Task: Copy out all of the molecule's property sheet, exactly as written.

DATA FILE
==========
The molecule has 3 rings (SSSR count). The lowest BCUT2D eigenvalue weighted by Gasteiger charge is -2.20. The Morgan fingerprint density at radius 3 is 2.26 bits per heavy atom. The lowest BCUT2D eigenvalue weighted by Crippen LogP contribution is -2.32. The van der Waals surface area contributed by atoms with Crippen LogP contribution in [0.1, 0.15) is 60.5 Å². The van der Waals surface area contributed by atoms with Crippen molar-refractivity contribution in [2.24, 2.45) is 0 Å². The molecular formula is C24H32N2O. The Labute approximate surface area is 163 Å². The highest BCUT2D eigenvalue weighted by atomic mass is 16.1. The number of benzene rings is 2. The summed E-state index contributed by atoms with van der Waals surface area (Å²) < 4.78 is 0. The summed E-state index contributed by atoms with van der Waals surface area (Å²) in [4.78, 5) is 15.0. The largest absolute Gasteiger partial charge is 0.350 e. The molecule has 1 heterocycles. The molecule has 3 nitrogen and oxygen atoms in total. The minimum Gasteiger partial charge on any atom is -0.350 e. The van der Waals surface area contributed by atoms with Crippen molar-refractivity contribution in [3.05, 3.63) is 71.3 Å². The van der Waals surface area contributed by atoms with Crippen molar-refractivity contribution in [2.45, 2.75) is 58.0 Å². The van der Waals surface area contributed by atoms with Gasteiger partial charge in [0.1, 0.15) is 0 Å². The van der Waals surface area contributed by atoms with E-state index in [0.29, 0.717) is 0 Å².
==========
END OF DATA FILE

The molecule has 3 rings (SSSR count). The lowest BCUT2D eigenvalue weighted by Gasteiger charge is -2.20. The Morgan fingerprint density at radius 3 is 2.26 bits per heavy atom. The lowest BCUT2D eigenvalue weighted by Crippen LogP contribution is -2.32. The van der Waals surface area contributed by atoms with Crippen LogP contribution in [0.1, 0.15) is 60.5 Å². The van der Waals surface area contributed by atoms with Crippen molar-refractivity contribution in [2.24, 2.45) is 0 Å². The molecular formula is C24H32N2O. The Labute approximate surface area is 163 Å². The highest BCUT2D eigenvalue weighted by atomic mass is 16.1. The number of benzene rings is 2. The summed E-state index contributed by atoms with van der Waals surface area (Å²) < 4.78 is 0. The summed E-state index contributed by atoms with van der Waals surface area (Å²) in [4.78, 5) is 15.0. The largest absolute Gasteiger partial charge is 0.350 e. The molecule has 1 heterocycles. The molecule has 3 nitrogen and oxygen atoms in total. The minimum Gasteiger partial charge on any atom is -0.350 e. The van der Waals surface area contributed by atoms with Crippen molar-refractivity contribution in [3.05, 3.63) is 71.3 Å². The van der Waals surface area contributed by atoms with Crippen molar-refractivity contribution in [2.45, 2.75) is 58.0 Å². The van der Waals surface area contributed by atoms with Gasteiger partial charge in [0.1, 0.15) is 0 Å². The van der Waals surface area contributed by atoms with E-state index in [0.29, 0.717) is 0 Å².